I learnt of a cool new feature inside of Microsoft Teams today that has a lot of application in the Education sector so I wanted to make a quick blog post and “how to” video of this.
What Are Tags?
Very simply, it is a way to create a custom list of users that can be “@ mentioned” in any post or discussion inside of a Team. The full documentation is here and describes the feature as:
Tags in Microsoft Teams let users communicate with a subset of people on a team. Tags can be added to one or multiple team members to easily connect with the right subset of people. Team owners and members (if the feature is enabled for them) can add one or more tags to a person. The tags can then be used in @mentions by anyone on the team in a channel post or to start a conversation with only those people who are assigned that tag.
Tagging Needs To Be Turned On By Teams Admin
Before you can get started with using Tags, you do need to have this enabled inside of the Teams Administration area:
There are some limitations you should be aware of: a team can have up to 100 tags, up to 100 team members can be assigned to a tag, and up to 25 tags can be assigned to a single user.
It’s also worth noting that individual Team owners can override the global admin defaults. What this means is that they may choose to allow members in the Team they own to create and use tags. This could be a scenario where a teacher allows students to create tags for their project groups for easier communication. As always, read the documentation to learn how best to apply these.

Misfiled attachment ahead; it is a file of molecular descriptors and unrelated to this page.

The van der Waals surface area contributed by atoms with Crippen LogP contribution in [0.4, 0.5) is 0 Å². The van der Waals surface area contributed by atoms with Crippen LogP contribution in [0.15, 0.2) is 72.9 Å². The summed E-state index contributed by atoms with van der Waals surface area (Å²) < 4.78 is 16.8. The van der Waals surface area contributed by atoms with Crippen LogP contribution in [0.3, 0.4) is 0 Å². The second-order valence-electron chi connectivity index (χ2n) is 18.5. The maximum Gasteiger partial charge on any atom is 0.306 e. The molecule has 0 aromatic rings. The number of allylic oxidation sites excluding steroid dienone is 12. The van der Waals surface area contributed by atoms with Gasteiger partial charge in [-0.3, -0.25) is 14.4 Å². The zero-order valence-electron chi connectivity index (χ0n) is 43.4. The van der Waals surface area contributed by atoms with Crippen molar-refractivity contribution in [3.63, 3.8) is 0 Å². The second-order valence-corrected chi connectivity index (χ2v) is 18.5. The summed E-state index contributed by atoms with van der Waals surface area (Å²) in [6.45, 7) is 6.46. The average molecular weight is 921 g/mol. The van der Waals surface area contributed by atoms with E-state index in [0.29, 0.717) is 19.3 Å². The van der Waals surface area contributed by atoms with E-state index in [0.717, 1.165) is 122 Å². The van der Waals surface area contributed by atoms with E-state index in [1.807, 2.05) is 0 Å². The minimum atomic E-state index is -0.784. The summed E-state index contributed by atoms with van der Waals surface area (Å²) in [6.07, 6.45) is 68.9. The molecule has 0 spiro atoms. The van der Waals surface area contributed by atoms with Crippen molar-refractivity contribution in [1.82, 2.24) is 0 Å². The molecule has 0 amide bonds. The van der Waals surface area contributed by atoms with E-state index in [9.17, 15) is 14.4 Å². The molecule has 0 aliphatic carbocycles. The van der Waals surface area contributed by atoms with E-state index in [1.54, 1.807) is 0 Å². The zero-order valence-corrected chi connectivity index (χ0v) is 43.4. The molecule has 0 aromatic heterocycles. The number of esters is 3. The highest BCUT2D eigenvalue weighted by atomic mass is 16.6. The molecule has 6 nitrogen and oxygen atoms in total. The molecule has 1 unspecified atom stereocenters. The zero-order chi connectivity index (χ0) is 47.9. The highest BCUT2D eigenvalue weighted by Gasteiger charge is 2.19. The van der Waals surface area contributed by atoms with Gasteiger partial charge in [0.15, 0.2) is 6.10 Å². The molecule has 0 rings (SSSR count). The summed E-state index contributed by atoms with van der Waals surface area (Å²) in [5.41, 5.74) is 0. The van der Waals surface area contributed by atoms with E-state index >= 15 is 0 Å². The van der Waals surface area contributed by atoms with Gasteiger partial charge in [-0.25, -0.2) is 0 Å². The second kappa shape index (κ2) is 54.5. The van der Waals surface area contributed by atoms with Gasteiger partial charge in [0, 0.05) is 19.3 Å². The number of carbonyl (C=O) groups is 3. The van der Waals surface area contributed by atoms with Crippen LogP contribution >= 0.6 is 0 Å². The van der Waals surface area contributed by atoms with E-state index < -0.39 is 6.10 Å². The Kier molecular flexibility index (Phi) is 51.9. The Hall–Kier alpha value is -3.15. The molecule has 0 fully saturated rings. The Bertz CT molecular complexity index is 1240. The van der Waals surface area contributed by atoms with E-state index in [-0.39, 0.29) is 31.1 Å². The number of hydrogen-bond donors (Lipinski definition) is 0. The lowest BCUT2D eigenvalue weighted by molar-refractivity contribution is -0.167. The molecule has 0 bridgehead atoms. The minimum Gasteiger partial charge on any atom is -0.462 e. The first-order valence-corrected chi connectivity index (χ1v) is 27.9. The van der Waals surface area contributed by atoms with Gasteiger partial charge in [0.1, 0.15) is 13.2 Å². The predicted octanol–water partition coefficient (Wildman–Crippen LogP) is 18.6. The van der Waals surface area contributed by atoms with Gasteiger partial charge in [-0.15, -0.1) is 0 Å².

How Would You Use Tags In Education?
I share some examples in the video above, but specific examples that come to my mind include:
- Staff Wide Teams:
- Principal may choose to create a tag for “SLT” (Senior Leadership Team) when they want to tag content and bring it to their attention
- Head of Teaching and Learning may create a tag “HoF” (Head of Faculty) so they can tag all Heads of Faculties in one go e.g. for an upcoming meeting
- Faculty Teams:
- For larger faculty Teams that includes multiple teaching areas e.g. a Science Faculty that contains Biology, Chemistry and Physics then creating Tags for each of those areas that contains all the Biology Teachers, Chemistry and Physics teachers makes a lot of sense. This way you can accurately tag only those teachers who need to see the content relevant to their teaching subject.
- A “Moderators” Tag – when a teacher needs check marking to be completed they could tag “Moderators” for assistance and include a OneDrive link to the work for marking.
- Classroom Teams:
- Tags shine here too where a teacher may create tags based on differentiated learning e.g. a “Triangles” tag for those students in the “Triangles” reading group, a “Stars” tag for those in the “Stars” Maths group etc.
- Project Based Tags – a teacher may either create, or even delegate permissions to students to create, tags based on projects that students are working on. This way, they can easily tag in their project team members on relevant discussion with push notifications occurring appropriately.
- This is particularly useful in scenarios where schools have disabled 1:1 chat between students, therefore encouraging students to use the Posts tab inside the main Team, but students want to quickly and easily target the message to their project team.
Tags Add Value & Streamline Communication
Even the quickest analysis of Tags reveals multiple scenarios and workflows where they can add real value to education institutes in how they communicate. They are easy to turn on, easy to manage, and provide granular control to Team Owners to easily manage who can use tags.
Give it a try – if you come up with new ideas drop them in the comments below.
Thank you Sam. Very useful!